New Zealand, England eye own T20 fairytale

New Zealand have set their sights on their own Twenty20 World Cup fairytale as they try to join England in denying tournament officials a dream MCG final between India and Pakistan.

The Netherlands' shock defeat of South Africa on Sunday has opened the door for the prospect of the biggest World Cup final in history, with India and Pakistan in separate semi-finals.

The rivals have not met in a final since the first T20 tournament in 2007, but regularly sell out matches when they clash at World Cups with no bilateral series between the two cricket-mad nations.

If Pakistan were to beat the Black Caps on Wednesday and India defeat England in their semi-final on Thursday, it's likely Sunday's final would be the most-watched cricket match in history.

The early clash between the two sub-continent giants at the MCG attracted 90,293 fans and was widely considered the best T20 match played in Australia due to the atmosphere and its tight nature.

But New Zealand are ready to have their own say on spoiling the promoter's dream.

They have appeared in the past two one-day World Cup finals and last year's T20 decider, making for 11 visits in total to the last four.

But for all that, they are still without a major white-ball trophy.

The Black Caps also arguably enter this match against Pakistan in the best position of any finals appearance, in-form after topping their group.

"There's a different nature across all the tournaments," New Zealand quick Tim Southee said.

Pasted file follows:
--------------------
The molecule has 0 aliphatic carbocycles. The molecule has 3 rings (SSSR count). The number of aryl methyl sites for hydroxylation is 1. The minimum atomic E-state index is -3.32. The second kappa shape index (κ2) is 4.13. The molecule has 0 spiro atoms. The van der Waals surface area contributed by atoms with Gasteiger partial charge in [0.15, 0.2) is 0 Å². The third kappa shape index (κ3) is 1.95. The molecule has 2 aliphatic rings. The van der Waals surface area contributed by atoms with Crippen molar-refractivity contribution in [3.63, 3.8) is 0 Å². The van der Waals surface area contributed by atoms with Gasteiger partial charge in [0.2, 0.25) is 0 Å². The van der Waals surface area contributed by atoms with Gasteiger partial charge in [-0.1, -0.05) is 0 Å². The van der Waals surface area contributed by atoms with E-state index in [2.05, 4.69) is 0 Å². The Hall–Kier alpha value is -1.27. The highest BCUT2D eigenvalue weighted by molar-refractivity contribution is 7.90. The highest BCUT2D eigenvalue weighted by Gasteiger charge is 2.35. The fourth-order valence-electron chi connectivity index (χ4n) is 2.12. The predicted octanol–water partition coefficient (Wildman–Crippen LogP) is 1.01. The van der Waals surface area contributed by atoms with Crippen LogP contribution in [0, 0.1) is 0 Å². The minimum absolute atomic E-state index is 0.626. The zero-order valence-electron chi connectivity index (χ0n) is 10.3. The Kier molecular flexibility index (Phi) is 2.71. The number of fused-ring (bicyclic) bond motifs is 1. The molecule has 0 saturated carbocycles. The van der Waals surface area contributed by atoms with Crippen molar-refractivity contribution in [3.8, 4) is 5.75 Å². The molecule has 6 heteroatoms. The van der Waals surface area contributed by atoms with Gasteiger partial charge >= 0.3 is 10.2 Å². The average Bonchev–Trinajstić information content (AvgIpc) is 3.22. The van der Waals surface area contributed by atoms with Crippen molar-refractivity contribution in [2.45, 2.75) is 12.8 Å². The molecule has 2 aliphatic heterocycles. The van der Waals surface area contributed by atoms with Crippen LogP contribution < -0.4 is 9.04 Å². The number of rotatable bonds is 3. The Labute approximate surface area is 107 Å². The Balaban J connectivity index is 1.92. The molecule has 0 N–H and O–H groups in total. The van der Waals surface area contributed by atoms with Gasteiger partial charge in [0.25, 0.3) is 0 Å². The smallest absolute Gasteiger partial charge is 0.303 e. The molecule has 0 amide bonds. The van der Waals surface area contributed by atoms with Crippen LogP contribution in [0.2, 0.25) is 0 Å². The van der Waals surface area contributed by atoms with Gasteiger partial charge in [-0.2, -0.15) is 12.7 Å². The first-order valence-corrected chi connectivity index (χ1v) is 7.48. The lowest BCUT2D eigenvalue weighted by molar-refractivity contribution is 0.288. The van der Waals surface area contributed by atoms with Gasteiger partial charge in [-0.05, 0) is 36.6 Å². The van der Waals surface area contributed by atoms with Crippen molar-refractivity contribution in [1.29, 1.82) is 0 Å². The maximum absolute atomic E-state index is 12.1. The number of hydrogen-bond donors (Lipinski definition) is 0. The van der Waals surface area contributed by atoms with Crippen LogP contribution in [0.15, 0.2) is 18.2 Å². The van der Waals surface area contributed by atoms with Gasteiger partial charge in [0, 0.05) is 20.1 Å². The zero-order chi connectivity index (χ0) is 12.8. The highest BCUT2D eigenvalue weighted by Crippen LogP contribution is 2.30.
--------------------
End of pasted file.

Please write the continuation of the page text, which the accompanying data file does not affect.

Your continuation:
"The one-day World Cup is slightly longer, this one is reasonably quick and if you can get on a roll you find yourself sitting here at this stage."

England also have a point to prove against India in Adelaide, after ending the local fairytale story by denying Australia a semi-finals spot.

After revolutionising white-ball cricket and dominating since 2015 with their all-out attack approach, they have just one major trophy to show for it with the 2019 one-day World Cup.

Outside of that that they were shocked in the semi-finals of the T20 World Cup last year, and beaten by the West Indies in the 2016 decider.

They have been far less convincing in this tournament, and now face a difficult semi-final against India with Virat Kohli and Suryakumar Yadav firing.

"They are a powerhouse of a team so it will be a great game," England quick Mark Wood said.

"If you want to win the World Cup you have to beat the best teams.

"The positive is it hasn't been a typical blast-everyone-out-of-the-park (situation) with the bat.

"We've had to work hard with the ball and grind it out with the bat.

"That's not usually like us so it's great we can win in other ways."